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Great article and I can definitely relate to finding the passion in job candidates.

A few year ago, I interviewed a woman for a Digital Account Manager - I was the last interviewer. She'd already spoken with three members of our digital team and looked exhausted. I asked her a few job/technical questions before asking her what she was passionate about in life. She told me she was a college dance minor and hadn't paid much attention to it since graduating. I asked her to talk about its importance in her life; you could literally feel the passion she felt for dance.

Was I interviewing her for a dance position? Of course not. But after four interviews, it was clear she could do the job. It's often hard to gauge passion in a formal interview environment at the risk of the candidate feeling they come across as 'weak' (for both men and women).

I'm 32 and consider this a 'generational' approach. However, in her extended answer (15 minutes) I think I learned more about her professional potential than my fellow team members interviewers - I knew why she'd be a good fit. At the end of our time, she actually apologized for her 'tangent'. I told her it was exactly what I wanted to hear. Since then, she's become one of the most valuable account managers we've ever had.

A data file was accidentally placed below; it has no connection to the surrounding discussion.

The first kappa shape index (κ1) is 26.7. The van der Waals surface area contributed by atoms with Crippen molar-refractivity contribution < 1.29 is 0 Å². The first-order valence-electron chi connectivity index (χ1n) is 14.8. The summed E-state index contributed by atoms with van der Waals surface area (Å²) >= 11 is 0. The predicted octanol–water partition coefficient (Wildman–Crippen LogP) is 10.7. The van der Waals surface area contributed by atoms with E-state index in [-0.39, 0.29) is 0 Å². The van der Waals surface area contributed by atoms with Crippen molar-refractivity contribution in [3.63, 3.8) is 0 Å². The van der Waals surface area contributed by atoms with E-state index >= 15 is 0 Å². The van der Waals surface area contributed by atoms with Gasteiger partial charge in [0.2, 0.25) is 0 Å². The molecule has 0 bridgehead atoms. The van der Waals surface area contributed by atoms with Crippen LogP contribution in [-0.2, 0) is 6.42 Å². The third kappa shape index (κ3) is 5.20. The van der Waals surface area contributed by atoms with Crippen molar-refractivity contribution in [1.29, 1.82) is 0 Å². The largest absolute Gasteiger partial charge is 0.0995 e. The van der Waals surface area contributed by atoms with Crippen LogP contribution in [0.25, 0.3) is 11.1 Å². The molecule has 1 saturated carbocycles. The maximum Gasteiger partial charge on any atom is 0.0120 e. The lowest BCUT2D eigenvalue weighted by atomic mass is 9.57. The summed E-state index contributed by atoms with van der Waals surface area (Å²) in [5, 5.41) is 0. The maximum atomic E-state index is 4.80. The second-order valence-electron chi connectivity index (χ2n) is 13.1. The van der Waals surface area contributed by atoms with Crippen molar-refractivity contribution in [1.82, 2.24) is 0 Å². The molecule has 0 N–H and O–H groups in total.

I realize this doesn't apply across the board or in all industries or positions. Yet there there is something to be said about those who are passionate about things outside of, and apart from, work.

Again, great article and I always enjoy reading what you post!

My take is that he was saying what he thought the recruiters wanted to hear. They seemed pleased in their non verbal and verbal feedback during the interview. They did not seem keen on getting to know him, aside from some surface data points, like if he's married, why he's looking, etc. Just another candidate, you know? It is the rare recruiter who gives a damn. Even more so today. To me, it will be the brand to let him or whoever they hire down. They have people jump through hoops to get in, and once in, they discover it was all like a Hollywood set, not much substance behind the claims.

Thank you for signaling the typo. Another late night post.

When I saw this blog article email in my inbox this morning, I was quickly drawn into it. I wanted to know what happened inside a Starbucks.

Then as I got into reading it, I was really intrigued. Valeria, I was fascinated by the answers the interviewee gave. That person is under some social pressure to parrot to the interviewers the more professional responses like, "I want increasing levels of responsibility."

The interviewers hopefully can peel away, and tease out from the interview the really genuine answers, and find out if there is any love and passion.

And then in the end, it made sense that if the interviewers don't tease out the values consistent with the brand culture then there is a risk they're hiring someone who on paper looks great, and maybe a smart person, but won't live up to the customer expectations as the brand promises.

By the way, I think you mean "If you're on Twitter all day, or reading certain blog posts all the time, you will begin to think and write thaT way."

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